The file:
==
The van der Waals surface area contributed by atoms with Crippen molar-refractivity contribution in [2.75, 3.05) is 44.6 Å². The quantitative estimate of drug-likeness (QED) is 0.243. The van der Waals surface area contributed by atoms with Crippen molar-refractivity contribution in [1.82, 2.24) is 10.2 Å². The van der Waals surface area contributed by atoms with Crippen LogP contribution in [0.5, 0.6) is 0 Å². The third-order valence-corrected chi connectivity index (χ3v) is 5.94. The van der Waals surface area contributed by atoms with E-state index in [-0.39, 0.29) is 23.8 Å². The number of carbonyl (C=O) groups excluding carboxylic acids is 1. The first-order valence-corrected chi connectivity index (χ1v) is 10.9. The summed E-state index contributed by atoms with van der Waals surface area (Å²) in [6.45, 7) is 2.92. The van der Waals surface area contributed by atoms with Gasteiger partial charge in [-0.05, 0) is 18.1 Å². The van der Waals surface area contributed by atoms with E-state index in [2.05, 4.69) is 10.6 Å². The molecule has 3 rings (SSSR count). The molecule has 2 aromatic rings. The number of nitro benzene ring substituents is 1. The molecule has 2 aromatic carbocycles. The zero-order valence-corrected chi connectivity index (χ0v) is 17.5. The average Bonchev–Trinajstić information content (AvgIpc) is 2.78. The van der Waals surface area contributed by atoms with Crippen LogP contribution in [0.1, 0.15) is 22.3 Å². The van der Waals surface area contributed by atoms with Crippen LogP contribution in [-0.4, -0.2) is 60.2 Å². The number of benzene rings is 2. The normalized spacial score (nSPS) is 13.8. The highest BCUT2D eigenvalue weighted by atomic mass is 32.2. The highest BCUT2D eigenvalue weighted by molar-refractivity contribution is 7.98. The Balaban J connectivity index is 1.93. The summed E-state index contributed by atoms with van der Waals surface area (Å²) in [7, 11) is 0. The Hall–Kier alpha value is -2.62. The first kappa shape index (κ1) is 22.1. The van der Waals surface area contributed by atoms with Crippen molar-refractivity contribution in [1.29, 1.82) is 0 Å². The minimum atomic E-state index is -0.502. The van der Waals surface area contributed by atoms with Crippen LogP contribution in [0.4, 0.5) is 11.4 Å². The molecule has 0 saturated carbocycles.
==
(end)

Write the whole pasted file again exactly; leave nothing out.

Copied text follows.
The van der Waals surface area contributed by atoms with Crippen molar-refractivity contribution in [2.75, 3.05) is 44.6 Å². The quantitative estimate of drug-likeness (QED) is 0.243. The van der Waals surface area contributed by atoms with Crippen molar-refractivity contribution in [1.82, 2.24) is 10.2 Å². The van der Waals surface area contributed by atoms with Crippen LogP contribution in [0.5, 0.6) is 0 Å². The third-order valence-corrected chi connectivity index (χ3v) is 5.94. The van der Waals surface area contributed by atoms with E-state index in [-0.39, 0.29) is 23.8 Å². The number of carbonyl (C=O) groups excluding carboxylic acids is 1. The first-order valence-corrected chi connectivity index (χ1v) is 10.9. The summed E-state index contributed by atoms with van der Waals surface area (Å²) in [6.45, 7) is 2.92. The van der Waals surface area contributed by atoms with Gasteiger partial charge in [-0.05, 0) is 18.1 Å². The van der Waals surface area contributed by atoms with E-state index in [2.05, 4.69) is 10.6 Å². The molecule has 3 rings (SSSR count). The molecule has 2 aromatic rings. The number of nitro benzene ring substituents is 1. The molecule has 2 aromatic carbocycles. The zero-order valence-corrected chi connectivity index (χ0v) is 17.5. The average Bonchev–Trinajstić information content (AvgIpc) is 2.78. The van der Waals surface area contributed by atoms with Crippen LogP contribution in [0.1, 0.15) is 22.3 Å². The van der Waals surface area contributed by atoms with Crippen LogP contribution in [-0.4, -0.2) is 60.2 Å². The number of benzene rings is 2. The normalized spacial score (nSPS) is 13.8. The highest BCUT2D eigenvalue weighted by atomic mass is 32.2. The highest BCUT2D eigenvalue weighted by molar-refractivity contribution is 7.98. The Balaban J connectivity index is 1.93. The summed E-state index contributed by atoms with van der Waals surface area (Å²) in [7, 11) is 0. The Hall–Kier alpha value is -2.62. The first kappa shape index (κ1) is 22.1. The van der Waals surface area contributed by atoms with Crippen molar-refractivity contribution in [1.29, 1.82) is 0 Å². The minimum atomic E-state index is -0.502. The van der Waals surface area contributed by atoms with Crippen LogP contribution in [0.4, 0.5) is 11.4 Å². The molecule has 0 saturated carbocycles.